19th
Dec
2016

Posted in Kafevend Blog

Tea to stand your spoon in


Mondays on the Kafevend blog are generally days devoted to tea and this final Monday before Christmas is no exception. Today we're going to focus on tea's strength. Are you someone who likes to leave their tea to stew to the point where you can virtually stand a spoon in it, or do you prefer an altogether more subtle taste?

Strong enough for a mouse to trot on


In Ireland, where people drink more tea per capita than anywhere else in the world, there's a saying which describes a good cup of tea as being 'strong enough for a mouse to trot on'. A strong milky brew is typical of Irish tea, a preference that dates back to the introduction of tea to the masses in the middle of the 1800s. The tea that was affordable to the common people wasn't great quality. However, milk was found to improve the taste and so tea was brewed for a strong flavour to balance out the milkiness. These days there's plenty of good quality Irish tea available, but the strong milky tea tradition stands firm.

Tea and hard water


Yorkshire is another place long associated with a robust, no nonsense brew. Making a strong cup of tea means leaving it to infuse for longer of course, which can present something of a problem in hard water areas. Taylors of Harrogate have come up with a solution to this problem. Although Harrogate, where the tea is made and tested, lies within a soft water area, the company has water piped in from East Yorkshire where the water is hard. A hard water variety of Yorkshire tea has been developed; it's specially blended to produce the best flavour possible when brewed in hard water. Check out this link if you're interested.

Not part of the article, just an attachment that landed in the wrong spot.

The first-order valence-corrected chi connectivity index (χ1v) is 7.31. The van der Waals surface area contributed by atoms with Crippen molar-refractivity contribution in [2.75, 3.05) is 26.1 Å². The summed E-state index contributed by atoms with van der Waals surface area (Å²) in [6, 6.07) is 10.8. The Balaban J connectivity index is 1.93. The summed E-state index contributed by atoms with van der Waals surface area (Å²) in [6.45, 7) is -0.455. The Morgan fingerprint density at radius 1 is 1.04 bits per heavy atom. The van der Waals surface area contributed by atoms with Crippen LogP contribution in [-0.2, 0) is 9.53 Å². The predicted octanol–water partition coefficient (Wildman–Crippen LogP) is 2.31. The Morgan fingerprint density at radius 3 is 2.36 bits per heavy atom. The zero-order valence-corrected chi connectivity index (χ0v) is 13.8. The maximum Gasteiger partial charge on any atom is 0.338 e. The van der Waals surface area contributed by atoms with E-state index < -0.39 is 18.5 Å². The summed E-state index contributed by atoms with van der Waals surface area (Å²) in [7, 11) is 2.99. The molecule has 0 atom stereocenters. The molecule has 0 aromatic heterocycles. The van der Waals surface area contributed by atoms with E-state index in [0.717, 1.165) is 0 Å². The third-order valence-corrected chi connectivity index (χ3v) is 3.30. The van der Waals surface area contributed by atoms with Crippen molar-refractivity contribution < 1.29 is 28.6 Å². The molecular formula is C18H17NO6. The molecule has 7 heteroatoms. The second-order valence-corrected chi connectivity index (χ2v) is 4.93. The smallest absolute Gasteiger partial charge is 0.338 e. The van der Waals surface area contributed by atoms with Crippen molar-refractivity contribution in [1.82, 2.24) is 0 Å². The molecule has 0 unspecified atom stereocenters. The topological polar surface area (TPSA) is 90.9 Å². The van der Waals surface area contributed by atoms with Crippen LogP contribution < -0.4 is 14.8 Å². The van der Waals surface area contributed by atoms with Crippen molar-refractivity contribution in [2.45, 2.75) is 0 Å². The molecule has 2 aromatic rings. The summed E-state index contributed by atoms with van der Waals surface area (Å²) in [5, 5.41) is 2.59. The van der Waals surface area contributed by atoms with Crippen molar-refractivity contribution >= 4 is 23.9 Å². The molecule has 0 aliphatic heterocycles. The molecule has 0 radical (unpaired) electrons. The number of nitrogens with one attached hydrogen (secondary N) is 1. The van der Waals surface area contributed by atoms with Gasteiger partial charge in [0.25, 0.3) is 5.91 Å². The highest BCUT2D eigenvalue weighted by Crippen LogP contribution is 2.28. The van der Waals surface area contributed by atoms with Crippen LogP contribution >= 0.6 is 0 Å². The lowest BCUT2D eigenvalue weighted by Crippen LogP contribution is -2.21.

Twinings have their own version for people who like a good strong cup of tea to set them up for the day. Their English Strong Breakfast Tea is a blend of teas from Assam, Sri Lanka and Africa and is described as having bold and lively characteristics. The fact that the blend contains a measure of Assam tea should come as no surprise to anyone who knows their masala chai. The strong, malty tones manage to stand up to the addition of the spices and still impart their own flavour.

Up in smoke


Unquestionably the strongest tasting tea of them all though, is lapsang souchong. Whilst it's a black tea like all the others we've mentioned, what's different about lapsang souchong, for those who've never had the pleasure (or the misfortune, depending on your point of view!), is that it's smoked during processing to create a highly distinctive bonfire taste. It's generally made from leaves plucked from lower down the tea plant, as opposed to the bud and first two leaves that are usually harvested. The smoking process means that the lower quality leaves are amply disguised, though it's only fair to point out that top quality lapsang souchong is widely available for strong smoky tea connoisseurs everywhere!




References:
The hard water effect

Previous Story

Next Story